This week we will be getting another microfiche reader/scanner. We are trading in the 2 old microfiche readers (which have scarcely been used since we got our first microfiche scanner) and getting a new scanner which will be hooked up to one of the Lab 1 computers that we took out. The long table that currently holds the fax machine and paper cutter will be moved into the microfiche room to hold the new machines.

Thursday 8 March 2007

hollow wiki

Well here's something strange. I was reading something on Sabrina Pacifici's LLRx this morning, specifically I was looking at a page titled "Law Pro Links" and I clicked on a link she provided to " WikiLex is an on-line public, community maintained legal resource specifically geared for the United States legal market". The link took me to WikiLex, so it does exist, but there is zero content, except for a home page that lists a dozen or so legal topics. The legal topics have links, but there is no actual content on any of the pages. I guess we (anyone who clicks?) are supposed to provide our own content.

Wednesday 7 March 2007

Federal District Court civil case filings

Tim Stanley at Justia has blogged about tweaks to their free Website featuring civil case filings in US District Courts. The website provides links into Pacer for the full docket and filing information and links to online News, Finance, Web and Blog resources. The website allows you to search and track new case filings by State, Court, Lawsuit Type (eg Patent Law) or Party name. They update daily and provide an RSS feed. Currently the information goes back to Jan. 1 2006, but if there is demand they will add older information.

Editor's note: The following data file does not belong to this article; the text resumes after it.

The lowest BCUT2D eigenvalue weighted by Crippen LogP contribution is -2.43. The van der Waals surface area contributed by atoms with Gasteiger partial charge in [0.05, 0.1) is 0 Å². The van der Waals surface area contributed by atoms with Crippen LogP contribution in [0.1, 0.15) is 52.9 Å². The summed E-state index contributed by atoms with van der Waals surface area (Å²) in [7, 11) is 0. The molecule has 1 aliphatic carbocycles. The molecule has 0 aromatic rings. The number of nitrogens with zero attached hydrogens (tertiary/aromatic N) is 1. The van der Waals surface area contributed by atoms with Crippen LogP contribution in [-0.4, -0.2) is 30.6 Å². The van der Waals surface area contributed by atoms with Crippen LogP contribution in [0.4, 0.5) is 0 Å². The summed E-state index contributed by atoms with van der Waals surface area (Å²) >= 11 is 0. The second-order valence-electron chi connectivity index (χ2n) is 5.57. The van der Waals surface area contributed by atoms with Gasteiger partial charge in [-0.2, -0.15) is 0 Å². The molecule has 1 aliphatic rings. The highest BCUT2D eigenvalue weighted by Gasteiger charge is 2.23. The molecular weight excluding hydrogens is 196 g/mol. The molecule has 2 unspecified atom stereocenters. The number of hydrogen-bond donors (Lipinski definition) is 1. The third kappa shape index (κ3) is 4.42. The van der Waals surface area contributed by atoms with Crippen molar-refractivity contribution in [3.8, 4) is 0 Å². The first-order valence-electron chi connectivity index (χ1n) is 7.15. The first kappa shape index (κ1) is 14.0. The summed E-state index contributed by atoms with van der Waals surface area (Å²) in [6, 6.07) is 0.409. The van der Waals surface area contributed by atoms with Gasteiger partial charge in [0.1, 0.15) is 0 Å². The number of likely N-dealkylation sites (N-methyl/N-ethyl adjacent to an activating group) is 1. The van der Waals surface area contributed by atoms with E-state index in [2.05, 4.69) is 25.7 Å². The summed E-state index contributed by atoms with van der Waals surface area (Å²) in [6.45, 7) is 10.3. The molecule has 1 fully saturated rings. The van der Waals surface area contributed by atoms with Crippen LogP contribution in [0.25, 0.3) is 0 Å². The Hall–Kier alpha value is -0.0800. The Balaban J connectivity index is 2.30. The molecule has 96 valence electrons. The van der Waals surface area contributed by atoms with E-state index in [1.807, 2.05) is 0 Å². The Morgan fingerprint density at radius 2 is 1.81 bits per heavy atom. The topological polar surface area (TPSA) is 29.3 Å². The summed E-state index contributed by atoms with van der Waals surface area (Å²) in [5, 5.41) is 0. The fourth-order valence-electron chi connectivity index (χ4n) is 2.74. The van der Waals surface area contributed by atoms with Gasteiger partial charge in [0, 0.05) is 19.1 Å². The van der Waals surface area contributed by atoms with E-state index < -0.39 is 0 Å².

Tuesday 6 March 2007

New ULS databases

Dennis Smith, who does Collection Development for ULS, announced yesterday that two new databases have been added, and can be found in the A to Z list. Neither is of any obvious interest to legal researchers, but you never know.

1. The Synthesis Digital Library of Engineering and Computer Science:
The basic component of the Synthesis library is a 50 to 100 page electronic book, or "lecture", that synthesizes an important research or development topic, authored by a prominent contributor to the field. Records for individual titles are not currently available in PITTCat, but should be at some point in the future.

2. The British Periodicals Database traces the development and growth of the periodical press in Britain from its origins in the seventeenth century through to the Victorian 'age of periodicals' and beyond. On completion this unique digital archive will consist of almost 500 periodical runs published from the 1680s to the 1930s. A wide array of different types of periodicals are represented, from magisterial quarterlies and scholarly and professional organs through to coterie art periodicals, penny weeklies and illustrated family magazines.

Civil Law Dictionary Wiki

Vicenç Feliú, Esq., a librarian at Louisiana State University, has started a wiki project called the Civil Law Dictionary Wiki, to 'splain Civil Law terminology to all us Common Law folks (Louisiana is our only civil law state). He's also blogging about the wiki in his Civil Law Blog.

Friday 2 March 2007


A couple of things:
The White House website has been redesigned. I haven't really explored it, if anybody does and finds anything remarkable please let me know!
A professor at Loyola Law School in LA named Theodore Seto has recently published a paper on SSRN in which he analyzes how US News does its law school rankings. The article is entitled Understanding the U.S. News Law School Rankings.